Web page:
Review: Poughkeepsie Shuffle by Dietrich Kalteis
By Eric BeetnerSeptember 7, 2018
Poughkeepsie Shuffle by Dietrich Kalteis is a violent crime caper about an ex-con who gets in over his head helping run a scam pushing guns from the U.S. over the Candian border.
For several years now, Dietrich Kalteis has been churning out top-notch crime novels from north of the border. There are inevitable comparisons to a Canadian Elmore Leonard for his rogue’s galleries of criminals and crooks. His latest, Poughkeepsie Shuffle, keeps the low-life parade rolling along.
We open with a guy protesting his innocence, about to lose a finger to some pissed-off loan sharks. And he’s right, it’s not his debt but his that of his boss.
“Tell your boss, here’s what happens when you don’t pay what you owe. You with me?”
Robbie stopped nodding, looking doubtful.
Pulling a pair of garden prunes from a pocket, Bundy flipped off the safety catch and snapped its parrot jaws, saying, “You tell that sone of a bitch, he’s got till end of next week. Next finger’s gonna be his. You got it?”
Ted Bracy is in deep with the loan sharks who fund his used-car-lot-turned-smuggling-scam. The Poughkeepsie Shuffle of the title refers to the practice of buying used cars in the states—in this case, Poughkeepsie, NY—and then packing them with illegal guns and moving them north into Canada. In Kalteis’s world, don’t let anyone tell you Canadians are genteel and polite.
These guys curse, insult, and injure each other with alarming frequency.
Enter Jeff, an ex-con looking for work but knowing the only job he can get comes with conditions. The only people hiring ex-cons are guys like Ted Bracey. His longtime girl, Ann, who waited for Jeff while he was in prison, doesn’t like the idea.
According to Marcel, the cars had cells welded under the chassis, the cells packed with guns. Others had pistols in vacuum-sealed base hidden in the gas tanks. Bracey was looking for another guy like Vick who could stand some heat, sell some cars while they were at it.
“Can’t afford any more of your pipe dreams and shortcuts,” Ann said.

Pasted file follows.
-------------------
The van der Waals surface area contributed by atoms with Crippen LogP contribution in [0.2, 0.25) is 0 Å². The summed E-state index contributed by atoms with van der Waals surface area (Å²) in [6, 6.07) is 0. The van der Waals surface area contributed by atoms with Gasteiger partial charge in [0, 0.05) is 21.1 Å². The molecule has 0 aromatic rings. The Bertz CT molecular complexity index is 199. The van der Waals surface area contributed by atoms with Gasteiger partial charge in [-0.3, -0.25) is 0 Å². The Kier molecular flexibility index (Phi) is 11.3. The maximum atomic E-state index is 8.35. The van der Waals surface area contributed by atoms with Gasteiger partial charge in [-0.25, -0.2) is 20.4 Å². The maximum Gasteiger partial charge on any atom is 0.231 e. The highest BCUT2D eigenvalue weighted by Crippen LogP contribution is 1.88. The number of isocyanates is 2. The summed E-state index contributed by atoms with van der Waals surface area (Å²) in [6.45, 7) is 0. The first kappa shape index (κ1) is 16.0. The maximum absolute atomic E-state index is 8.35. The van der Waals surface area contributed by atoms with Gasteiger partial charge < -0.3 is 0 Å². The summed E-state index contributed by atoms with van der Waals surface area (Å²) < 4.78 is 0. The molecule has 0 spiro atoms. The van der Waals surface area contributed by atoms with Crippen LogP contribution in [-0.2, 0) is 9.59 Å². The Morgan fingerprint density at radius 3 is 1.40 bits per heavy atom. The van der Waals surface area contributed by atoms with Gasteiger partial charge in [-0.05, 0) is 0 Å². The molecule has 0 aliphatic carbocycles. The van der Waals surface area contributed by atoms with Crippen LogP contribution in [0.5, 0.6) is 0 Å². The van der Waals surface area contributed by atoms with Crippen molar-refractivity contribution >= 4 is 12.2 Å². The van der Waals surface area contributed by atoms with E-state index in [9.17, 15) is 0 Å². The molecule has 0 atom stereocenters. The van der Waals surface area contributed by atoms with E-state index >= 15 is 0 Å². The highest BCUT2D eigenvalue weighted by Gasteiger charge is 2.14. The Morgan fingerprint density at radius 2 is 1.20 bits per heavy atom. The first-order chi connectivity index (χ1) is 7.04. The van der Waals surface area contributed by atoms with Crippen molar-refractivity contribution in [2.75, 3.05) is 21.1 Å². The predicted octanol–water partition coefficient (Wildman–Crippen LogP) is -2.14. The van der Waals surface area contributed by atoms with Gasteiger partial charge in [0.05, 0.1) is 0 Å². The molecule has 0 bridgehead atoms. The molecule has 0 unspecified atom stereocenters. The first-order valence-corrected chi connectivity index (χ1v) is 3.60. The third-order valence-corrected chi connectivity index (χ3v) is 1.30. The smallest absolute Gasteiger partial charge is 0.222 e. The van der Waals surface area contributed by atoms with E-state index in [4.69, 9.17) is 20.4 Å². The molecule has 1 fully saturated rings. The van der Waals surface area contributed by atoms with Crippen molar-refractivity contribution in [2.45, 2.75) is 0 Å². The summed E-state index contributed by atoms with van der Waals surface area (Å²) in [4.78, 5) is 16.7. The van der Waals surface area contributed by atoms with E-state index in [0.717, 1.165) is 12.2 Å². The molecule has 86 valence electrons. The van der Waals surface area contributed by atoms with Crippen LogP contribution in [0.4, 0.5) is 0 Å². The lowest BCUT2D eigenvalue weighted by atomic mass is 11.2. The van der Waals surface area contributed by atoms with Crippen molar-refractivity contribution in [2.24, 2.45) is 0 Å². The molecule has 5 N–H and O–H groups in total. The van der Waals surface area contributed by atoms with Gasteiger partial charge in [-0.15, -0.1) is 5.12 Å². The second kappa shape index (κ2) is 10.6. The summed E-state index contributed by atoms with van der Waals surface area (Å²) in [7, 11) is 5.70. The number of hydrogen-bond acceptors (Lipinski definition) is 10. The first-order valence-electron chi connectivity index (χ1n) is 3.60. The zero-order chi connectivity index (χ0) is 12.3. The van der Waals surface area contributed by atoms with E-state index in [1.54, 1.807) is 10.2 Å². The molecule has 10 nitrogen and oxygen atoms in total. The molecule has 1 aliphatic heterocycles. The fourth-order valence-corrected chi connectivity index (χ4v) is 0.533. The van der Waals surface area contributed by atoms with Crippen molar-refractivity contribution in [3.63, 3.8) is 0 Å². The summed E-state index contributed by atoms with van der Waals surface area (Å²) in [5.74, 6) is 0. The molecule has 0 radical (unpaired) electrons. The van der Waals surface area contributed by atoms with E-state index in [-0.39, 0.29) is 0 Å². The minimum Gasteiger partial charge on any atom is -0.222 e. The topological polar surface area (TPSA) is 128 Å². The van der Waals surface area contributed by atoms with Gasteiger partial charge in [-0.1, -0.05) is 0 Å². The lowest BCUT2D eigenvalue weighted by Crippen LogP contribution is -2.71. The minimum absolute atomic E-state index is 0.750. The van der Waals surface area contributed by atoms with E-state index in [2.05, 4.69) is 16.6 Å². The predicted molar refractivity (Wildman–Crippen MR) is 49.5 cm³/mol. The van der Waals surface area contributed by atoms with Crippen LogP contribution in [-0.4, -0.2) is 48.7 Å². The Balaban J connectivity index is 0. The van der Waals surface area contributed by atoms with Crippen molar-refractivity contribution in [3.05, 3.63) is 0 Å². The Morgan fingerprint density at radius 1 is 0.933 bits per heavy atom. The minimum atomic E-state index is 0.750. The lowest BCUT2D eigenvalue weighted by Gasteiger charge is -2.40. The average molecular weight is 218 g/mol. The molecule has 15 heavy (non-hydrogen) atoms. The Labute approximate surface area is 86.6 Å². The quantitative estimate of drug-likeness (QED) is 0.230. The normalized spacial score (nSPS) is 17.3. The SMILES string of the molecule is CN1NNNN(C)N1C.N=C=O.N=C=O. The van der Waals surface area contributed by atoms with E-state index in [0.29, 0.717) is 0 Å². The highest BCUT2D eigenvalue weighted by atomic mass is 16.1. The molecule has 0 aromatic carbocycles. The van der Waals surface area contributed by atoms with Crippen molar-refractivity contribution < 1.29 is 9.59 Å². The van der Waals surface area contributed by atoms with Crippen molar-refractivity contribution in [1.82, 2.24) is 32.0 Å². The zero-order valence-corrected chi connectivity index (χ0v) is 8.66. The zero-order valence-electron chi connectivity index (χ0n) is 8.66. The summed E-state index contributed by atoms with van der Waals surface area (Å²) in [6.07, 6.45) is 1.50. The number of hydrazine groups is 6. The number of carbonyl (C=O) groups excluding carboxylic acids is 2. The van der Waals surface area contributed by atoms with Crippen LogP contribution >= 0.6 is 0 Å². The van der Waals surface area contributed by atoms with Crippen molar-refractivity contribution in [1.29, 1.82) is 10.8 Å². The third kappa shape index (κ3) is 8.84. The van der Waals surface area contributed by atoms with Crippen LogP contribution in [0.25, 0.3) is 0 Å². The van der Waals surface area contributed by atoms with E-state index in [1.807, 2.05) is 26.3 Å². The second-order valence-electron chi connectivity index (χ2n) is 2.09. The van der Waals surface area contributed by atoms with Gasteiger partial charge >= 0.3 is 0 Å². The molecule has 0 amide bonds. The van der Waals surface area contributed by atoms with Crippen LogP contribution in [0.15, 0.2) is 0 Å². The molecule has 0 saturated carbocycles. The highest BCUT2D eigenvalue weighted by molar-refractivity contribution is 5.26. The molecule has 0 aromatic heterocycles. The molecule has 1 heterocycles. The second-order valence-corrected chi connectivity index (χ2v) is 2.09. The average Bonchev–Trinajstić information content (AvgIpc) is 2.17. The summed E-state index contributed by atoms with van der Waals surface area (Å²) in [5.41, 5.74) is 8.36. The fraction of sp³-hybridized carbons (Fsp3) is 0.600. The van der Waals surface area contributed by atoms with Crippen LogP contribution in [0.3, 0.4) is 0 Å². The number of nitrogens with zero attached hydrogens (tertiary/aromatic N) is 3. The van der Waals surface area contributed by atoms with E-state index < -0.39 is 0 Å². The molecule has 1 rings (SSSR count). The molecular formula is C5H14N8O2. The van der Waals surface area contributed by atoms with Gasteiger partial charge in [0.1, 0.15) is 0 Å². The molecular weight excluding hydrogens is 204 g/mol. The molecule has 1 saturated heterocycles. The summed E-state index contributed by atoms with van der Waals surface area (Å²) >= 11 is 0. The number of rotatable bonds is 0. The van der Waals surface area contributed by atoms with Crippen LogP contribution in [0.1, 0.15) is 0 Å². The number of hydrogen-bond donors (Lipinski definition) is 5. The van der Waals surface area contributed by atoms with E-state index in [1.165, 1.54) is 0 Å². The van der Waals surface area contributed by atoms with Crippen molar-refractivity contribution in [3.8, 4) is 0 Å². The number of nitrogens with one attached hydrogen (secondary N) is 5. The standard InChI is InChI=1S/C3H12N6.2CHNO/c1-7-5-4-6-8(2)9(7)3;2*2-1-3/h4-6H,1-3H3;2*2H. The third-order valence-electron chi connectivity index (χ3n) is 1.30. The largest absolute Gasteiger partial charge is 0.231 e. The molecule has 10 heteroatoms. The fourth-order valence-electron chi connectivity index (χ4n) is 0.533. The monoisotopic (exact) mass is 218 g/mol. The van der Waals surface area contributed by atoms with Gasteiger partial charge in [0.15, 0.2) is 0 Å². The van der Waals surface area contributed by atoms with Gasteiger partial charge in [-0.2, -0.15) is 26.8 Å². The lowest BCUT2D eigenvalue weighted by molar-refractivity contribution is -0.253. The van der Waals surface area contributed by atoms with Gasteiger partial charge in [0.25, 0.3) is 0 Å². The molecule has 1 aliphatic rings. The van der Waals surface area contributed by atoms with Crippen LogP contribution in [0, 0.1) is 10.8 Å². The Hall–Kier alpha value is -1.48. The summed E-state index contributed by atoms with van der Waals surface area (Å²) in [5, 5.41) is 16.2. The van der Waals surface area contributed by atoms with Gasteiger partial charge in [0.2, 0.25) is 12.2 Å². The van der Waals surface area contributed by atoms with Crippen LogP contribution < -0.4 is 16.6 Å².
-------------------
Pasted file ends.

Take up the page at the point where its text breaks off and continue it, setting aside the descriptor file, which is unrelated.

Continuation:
“We got to do this dance, Ann? Look, you’re worried, I get that, really. You want, we take another homestay, at least till I get this on track.”
But Bracey is not going to pay up anytime soon, and the loan sharks are not patient people. Plus, the guns coming in have sparked a gang war, a truckload of cars have gone missing, and Jeff is now caught in the middle of all of it.
Like in all of Kalteis’s work, things get complicated. Everyone is a crook of some sort, even just the guy trying to sell you his fly-by-night hair tonic. The chapters are short and punchy.
Also on display is Kalteis’s trademark spare language. He uses short, sharp sentences and skips any unnecessary words, as in this bit of dialogue in the aftermath of the car dealership being shot up:
“Had to see something, desk right at the window,” Ted said.
“What I told the cops, Ford pulls up, window rolls down, some clown starts shooting.”
“Make the plate?” Ted said.
“Gun barrel comes out a window, I’m diving for floor. Every fucking time, brother.”
“Way the cops tell it, you likely saved Bonnie’s life, some kind of hero.”
“Yeah, well, woman was slow reading the situation.”
Dietrich Kalteis has delivered another solid crime tale from the depths of the Canadian underworld. There are few others writing novels focused solely on the criminals who do it nearly as well.
When the mayhem goes off, as it does right from chapter one, the chaos builds into a tumbling crash where surely not everyone will get out alive. And in the world of Poughkeepsie Shuffle, you might not know who to root for or why, but you’ll find yourself on the side of the best of the worst bad guys because there are no heroes here.